Prices for vanilla have been rising over the last few years due to increased demand against very low supply of quality beans. In Uganda, prices reached as high as UGX 250,000 in July 2018 for green vanilla beans at the farm-gate. It is not surprising to hear that vanilla is now referred to as the “Green Gold”. This is because of the price fetched from cured vanilla which is higher than the value of one kilogram of silver.

Regrettably, however, we have observed that each time vanilla prices rise, we receive cases of theft, loss of lives, wide spread premature vanilla harvesting which ultimately compromises the quality of the Ugandan vanilla. Worse of all, the vanilla farmer is the most affected party. It is therefore our duty as Government to work with all vanilla actors to find lasting solutions to these challenges.

As a country, we have a window of opportunity to secure a growing long-term profitable vanilla sector.  Vanilla has proved to be a sustainable and profitable crop for farmers in Uganda that has potential to deliver the country into the medium income status. Despite this immense potential, however, the international market for natural vanilla is currently threatened by the poor quality vanilla we put on the market which arises from extensive harvesting and processing of immature vanilla.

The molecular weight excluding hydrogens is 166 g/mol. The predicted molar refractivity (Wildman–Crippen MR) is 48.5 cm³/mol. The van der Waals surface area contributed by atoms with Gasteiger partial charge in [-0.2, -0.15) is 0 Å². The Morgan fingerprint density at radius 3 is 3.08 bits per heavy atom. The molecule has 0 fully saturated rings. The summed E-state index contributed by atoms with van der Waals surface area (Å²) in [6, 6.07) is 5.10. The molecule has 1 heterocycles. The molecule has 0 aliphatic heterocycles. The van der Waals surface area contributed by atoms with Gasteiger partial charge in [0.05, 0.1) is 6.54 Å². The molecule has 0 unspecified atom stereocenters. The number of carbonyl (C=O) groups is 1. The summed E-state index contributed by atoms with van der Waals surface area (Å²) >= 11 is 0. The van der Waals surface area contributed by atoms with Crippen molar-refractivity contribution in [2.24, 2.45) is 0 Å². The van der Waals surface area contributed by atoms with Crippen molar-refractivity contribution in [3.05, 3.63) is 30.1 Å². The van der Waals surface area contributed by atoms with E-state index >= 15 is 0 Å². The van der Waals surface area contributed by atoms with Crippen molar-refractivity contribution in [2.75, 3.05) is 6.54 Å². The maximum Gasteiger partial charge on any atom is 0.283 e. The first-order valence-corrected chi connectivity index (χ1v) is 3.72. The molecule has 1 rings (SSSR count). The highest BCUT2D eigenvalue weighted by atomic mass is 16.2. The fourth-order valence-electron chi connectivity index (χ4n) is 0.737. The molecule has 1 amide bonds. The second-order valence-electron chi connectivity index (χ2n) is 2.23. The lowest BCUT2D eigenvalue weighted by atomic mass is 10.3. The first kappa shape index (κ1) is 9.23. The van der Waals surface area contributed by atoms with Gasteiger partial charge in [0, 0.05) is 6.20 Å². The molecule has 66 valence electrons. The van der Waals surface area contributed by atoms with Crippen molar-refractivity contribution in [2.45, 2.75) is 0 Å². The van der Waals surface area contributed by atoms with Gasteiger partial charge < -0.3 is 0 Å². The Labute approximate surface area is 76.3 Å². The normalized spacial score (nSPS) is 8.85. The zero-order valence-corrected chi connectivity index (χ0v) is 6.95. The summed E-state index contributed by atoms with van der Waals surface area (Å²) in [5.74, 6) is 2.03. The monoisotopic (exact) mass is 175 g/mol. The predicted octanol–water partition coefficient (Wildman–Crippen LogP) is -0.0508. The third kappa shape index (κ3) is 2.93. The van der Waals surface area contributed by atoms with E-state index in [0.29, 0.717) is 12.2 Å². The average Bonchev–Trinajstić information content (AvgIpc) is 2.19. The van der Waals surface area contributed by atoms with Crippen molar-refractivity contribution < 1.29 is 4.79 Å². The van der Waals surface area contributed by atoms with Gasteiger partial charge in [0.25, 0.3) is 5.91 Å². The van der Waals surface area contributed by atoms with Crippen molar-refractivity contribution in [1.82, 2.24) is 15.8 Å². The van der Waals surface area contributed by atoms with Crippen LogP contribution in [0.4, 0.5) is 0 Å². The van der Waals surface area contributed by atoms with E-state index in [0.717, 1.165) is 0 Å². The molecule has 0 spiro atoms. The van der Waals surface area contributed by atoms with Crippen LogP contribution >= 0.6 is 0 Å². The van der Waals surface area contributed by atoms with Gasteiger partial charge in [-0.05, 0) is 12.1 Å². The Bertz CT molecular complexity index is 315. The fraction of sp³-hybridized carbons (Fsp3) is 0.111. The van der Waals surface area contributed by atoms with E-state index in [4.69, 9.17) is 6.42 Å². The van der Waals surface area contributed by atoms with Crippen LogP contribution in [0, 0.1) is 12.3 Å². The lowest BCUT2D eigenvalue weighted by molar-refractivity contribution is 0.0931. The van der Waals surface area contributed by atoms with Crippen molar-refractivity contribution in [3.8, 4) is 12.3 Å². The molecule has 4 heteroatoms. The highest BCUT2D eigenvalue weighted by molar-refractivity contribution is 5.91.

If we can work together to address practices that reduce the quality of vanilla, we will be in a stronger position to protect our farmers from the traditional peaks and troughs of the worldwide vanilla market. Uganda can certainly become number one supplier of the best quality vanilla in the World.

I understand that a consortium of the world’s biggest vanilla buyers (Sustainable Vanilla Initiative) has already expressed its desire to partner with us and position Uganda as a pivot for stabilising the natural vanilla market in the World. This is good news for our farmers and exporters.